Hot Guys on TV, ‘The Sex Lives of College Girls’ Demands Equality in Objectification

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There are roughly 47,000—oh, wait, a new Netflix Original just dropped; make that 47,001—TV shows and movies coming out each week. At Obsessed, we consider it our social duty to help you see the best and skip the rest.

We’ve already got a variety of in-depth, exclusive coverage on all of your streaming favorites and new releases, but sometimes what you’re looking for is a simple Do or Don’t. That’s why we created See/Skip, to tell you exactly what our writers think you should See and what you can Skip from the past week’s crowded entertainment landscape.

See: Sex Lives of College Girls

The Sex Lives of College Girls Season 2 sees our scholastic besties back from fall break for more horny coed shenanigans. Four charming performances, plenty of cringey cackles, and like 350 oiled-up pecs. That’s what television is about!

Sex Lives of College Girls.


Here’s Fletcher Peter’ take:

“Watching The Sex Lives of College Girls should make you want to crawl into your TV screen, bust into the world of Essex College, and gossip with a gaggle of university students. How can you not chastise a student who panics and says “Um, cool!” when her professor’s husband suggests the two of them should have sex some time? A stray “Don’t do that!” will come flying out of your mouth at every misstep, followed by bounties of giggles and gasps.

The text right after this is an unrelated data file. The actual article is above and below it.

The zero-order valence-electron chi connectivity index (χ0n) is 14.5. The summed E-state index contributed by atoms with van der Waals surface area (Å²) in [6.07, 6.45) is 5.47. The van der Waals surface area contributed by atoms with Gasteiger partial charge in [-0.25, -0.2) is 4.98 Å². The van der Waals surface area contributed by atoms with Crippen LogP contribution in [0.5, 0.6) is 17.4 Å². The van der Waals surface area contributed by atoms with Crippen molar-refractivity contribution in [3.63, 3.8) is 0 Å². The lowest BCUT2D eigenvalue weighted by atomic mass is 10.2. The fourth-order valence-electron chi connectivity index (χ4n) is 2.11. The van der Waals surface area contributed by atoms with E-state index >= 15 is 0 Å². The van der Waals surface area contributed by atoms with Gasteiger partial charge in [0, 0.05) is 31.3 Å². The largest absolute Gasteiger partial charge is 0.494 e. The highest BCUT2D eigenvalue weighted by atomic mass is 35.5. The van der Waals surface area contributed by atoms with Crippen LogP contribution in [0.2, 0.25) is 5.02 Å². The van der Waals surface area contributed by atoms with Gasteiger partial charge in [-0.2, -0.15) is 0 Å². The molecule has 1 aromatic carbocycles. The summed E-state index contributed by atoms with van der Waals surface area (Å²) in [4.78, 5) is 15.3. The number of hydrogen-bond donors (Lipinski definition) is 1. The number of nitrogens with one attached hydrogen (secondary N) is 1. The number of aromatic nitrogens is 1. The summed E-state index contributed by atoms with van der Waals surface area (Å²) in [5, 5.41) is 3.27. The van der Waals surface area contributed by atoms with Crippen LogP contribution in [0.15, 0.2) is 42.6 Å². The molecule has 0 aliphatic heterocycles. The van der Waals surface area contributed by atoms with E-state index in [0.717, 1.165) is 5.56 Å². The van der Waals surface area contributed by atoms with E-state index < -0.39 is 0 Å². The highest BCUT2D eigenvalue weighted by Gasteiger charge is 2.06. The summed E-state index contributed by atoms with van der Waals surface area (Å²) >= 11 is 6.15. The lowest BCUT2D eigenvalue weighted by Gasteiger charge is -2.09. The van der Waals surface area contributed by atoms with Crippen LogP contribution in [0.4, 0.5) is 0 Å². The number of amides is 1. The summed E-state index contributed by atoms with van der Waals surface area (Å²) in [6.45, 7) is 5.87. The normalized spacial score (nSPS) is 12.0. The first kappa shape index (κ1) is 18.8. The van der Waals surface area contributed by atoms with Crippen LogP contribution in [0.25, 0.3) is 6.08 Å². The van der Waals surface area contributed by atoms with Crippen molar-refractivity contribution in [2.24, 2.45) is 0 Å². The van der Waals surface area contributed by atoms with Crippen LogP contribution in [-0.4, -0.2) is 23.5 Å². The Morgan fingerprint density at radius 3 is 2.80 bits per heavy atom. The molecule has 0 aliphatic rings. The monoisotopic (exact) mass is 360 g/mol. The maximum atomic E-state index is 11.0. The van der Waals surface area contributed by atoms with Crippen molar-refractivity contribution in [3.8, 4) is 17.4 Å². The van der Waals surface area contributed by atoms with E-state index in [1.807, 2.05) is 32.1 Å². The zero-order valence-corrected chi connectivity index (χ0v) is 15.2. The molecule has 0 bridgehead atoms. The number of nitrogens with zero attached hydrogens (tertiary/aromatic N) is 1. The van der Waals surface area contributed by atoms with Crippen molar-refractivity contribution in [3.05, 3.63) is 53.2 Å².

More than anything, watching The Sex Lives of College Girls is heartwarming and easy. It’s so fun to see four women be close friends with each other, rarely, if ever, fighting (perhaps, as college roommates, this is the most unrealistic part of the show, but c’est la vie) or getting into catty arguments. They’re all quite different, but they find common ground to enjoy collegiate life together. Perhaps the two biggest polar opposites are Leighton and Kimberly, the rich-bitch prepster and the outcast Arizona valedictorian—but this makes their kinship even more remarkable, especially when Kimberly is the first person Leighton comes out to.”

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See: Bones and All

Bones and All is a love story as beautiful as it is brutal. Timothée Chalamet and Taylor Russell’s cannibalistic journey through the Midwest will captivate you. Just don’t watch it on an empty stomach… or a full one. Just a light snack. Maybe a finger!

Here’s Marlow Stern’s take:

“For the better part of a decade, Gen Z has been salivating for a YA romance to call their own, gnawing at whatever scraps of Twilight they can find. They may have found it with Bones and All, a tender tale of two impossibly gorgeous teen cannibals who embark on a journey across the American Midwest in search of family and belonging (and warm bodies, of course).